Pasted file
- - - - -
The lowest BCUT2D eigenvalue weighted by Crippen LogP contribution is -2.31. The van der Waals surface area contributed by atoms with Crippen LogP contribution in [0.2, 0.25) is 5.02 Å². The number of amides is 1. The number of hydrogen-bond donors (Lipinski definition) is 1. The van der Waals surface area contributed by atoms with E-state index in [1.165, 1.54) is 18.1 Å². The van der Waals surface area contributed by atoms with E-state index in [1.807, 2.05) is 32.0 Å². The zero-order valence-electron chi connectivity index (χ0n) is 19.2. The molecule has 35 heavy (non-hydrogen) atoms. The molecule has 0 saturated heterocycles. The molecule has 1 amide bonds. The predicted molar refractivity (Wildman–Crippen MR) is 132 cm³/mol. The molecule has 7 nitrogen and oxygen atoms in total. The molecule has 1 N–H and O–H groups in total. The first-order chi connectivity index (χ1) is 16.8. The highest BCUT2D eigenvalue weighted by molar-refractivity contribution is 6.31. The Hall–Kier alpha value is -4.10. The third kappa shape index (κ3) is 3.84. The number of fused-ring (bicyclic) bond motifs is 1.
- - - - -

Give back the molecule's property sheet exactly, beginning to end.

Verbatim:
The lowest BCUT2D eigenvalue weighted by Crippen LogP contribution is -2.31. The van der Waals surface area contributed by atoms with Crippen LogP contribution in [0.2, 0.25) is 5.02 Å². The number of amides is 1. The number of hydrogen-bond donors (Lipinski definition) is 1. The van der Waals surface area contributed by atoms with E-state index in [1.165, 1.54) is 18.1 Å². The van der Waals surface area contributed by atoms with E-state index in [1.807, 2.05) is 32.0 Å². The zero-order valence-electron chi connectivity index (χ0n) is 19.2. The molecule has 35 heavy (non-hydrogen) atoms. The molecule has 0 saturated heterocycles. The molecule has 1 amide bonds. The predicted molar refractivity (Wildman–Crippen MR) is 132 cm³/mol. The molecule has 7 nitrogen and oxygen atoms in total. The molecule has 1 N–H and O–H groups in total. The first-order chi connectivity index (χ1) is 16.8. The highest BCUT2D eigenvalue weighted by molar-refractivity contribution is 6.31. The Hall–Kier alpha value is -4.10. The third kappa shape index (κ3) is 3.84. The number of fused-ring (bicyclic) bond motifs is 1.